By Marsilio Ficino, James Hankins, Michael J. B. Allen
The Platonic Theology is a visionary paintings and the philosophical masterpiece of Marsilio Ficino (1433-1499), the Florentine scholar-philosopher-magus who used to be mostly liable for the Renaissance revival of Plato. A pupil of the Neoplatonic colleges of Plotinus and Proclus, he used to be devoted to reconciling Platonism with Christianity, within the desire that this kind of reconciliation may begin a religious revival and go back of the golden age. His Platonic evangelizing was once eminently profitable and generally influential, and his Platonic Theology, translated into English for the 1st time during this variation, is without doubt one of the keys to realizing the artwork, idea, tradition, and spirituality of the Renaissance. this is often the fourth of a projected six volumes. (20061005)
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Extra resources for Platonic Theology, Volume 4: Books XII-XIV (I Tatti Renaissance Library)
This transformative capacity enacts the Erasmian copiousness in both the proliferation of figures and significations, and the 'enargeia' (vividness) that verbal plenitude produced. 80 This vividness centres upon the discovery of hidden orders and meanings, so enargeia is required whenever ... we do not explain a thing simply, but display it as if it were expressed in colour in a picture, so that it may seem that we have painted, not narrated, and that the reader has seen, not read. 81 Marlowe and the Aesthetics of the Closet 19 Description and vividness act as forms of discovery, to conjure the real through the verbal, creating a fusion of res and verba which animates the description, and 'maketh vs beeleue that our eyes doe almost witnesse the same, and that our very sences are partakers of euery delicacy in them contayned ...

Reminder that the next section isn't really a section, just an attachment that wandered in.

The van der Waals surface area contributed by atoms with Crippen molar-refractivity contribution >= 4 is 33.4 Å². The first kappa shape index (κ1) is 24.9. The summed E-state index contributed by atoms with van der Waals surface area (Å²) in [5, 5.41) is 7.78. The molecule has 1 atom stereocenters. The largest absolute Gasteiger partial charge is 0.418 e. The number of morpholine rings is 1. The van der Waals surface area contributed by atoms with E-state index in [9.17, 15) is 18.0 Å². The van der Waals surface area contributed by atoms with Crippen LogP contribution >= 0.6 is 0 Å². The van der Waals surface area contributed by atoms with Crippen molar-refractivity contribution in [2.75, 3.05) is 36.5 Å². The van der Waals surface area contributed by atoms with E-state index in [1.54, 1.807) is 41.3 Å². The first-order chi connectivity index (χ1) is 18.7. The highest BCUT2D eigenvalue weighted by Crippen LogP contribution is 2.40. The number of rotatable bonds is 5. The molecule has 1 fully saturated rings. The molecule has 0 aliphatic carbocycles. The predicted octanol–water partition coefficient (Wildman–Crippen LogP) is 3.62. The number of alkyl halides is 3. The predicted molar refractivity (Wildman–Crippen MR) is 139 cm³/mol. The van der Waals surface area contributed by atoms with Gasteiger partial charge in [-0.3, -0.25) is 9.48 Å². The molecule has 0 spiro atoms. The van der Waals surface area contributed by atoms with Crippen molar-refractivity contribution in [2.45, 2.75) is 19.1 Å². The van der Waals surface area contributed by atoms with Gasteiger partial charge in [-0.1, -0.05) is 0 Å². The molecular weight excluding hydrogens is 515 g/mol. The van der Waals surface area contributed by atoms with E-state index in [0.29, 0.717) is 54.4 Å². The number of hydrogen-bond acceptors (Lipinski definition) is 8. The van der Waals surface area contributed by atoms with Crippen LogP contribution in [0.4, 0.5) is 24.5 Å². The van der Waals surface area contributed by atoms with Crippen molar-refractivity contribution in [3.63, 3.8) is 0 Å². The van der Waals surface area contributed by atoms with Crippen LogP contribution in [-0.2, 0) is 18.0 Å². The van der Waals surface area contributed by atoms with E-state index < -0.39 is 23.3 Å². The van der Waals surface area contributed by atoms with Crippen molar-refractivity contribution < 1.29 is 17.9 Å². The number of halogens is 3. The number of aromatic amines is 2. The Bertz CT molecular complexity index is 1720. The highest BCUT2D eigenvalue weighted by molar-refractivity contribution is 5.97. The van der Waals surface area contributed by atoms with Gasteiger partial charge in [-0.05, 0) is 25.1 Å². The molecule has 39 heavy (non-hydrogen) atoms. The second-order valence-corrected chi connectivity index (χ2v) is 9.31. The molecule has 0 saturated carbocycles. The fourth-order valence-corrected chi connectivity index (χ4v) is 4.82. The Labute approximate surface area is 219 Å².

To depict the King's progress from royal closet to cave of care, from dominion to subjection, was to open the secret and discover the process of secrecy, playing along and emphasising the very boundaries of the open secret which provided the foundation of power. Further appropriations operate throughout Marlowe's oeuvre as dominant literary forms, or key cultural myths, are refashioned in new ways, a strategy that itself rewrites the Protestant 'reformation'. 293-4). Each inverts traditional ideal models, central cultural symbols, providing a series of counter-readings of the canonical texts and moments of Renaissance culture.
Starkey (1987), pp. 71-118. M. Baillie, 'Etiquette and the Planning of the State Appartments in Baroque Palaces', Archaeologia, 101 (1967), 169-99. 26 49. 50. 51. 52. 53. 54. 55. 56. 57. 58. 59. 60. 61. 62. 63. 64. 65. 66. 67. ]ames Knowles P. Wright, 'A Change of Direction: the Ramifications of a Female Household, 1558-1603', in the English Court, pp. 147-72. Wright, 'A Change of Direction', pp. 159-60, and S. May, The Elizabethan Courtier Poets: The Poems and Their Context (Columbia, Missouri, 1991), p.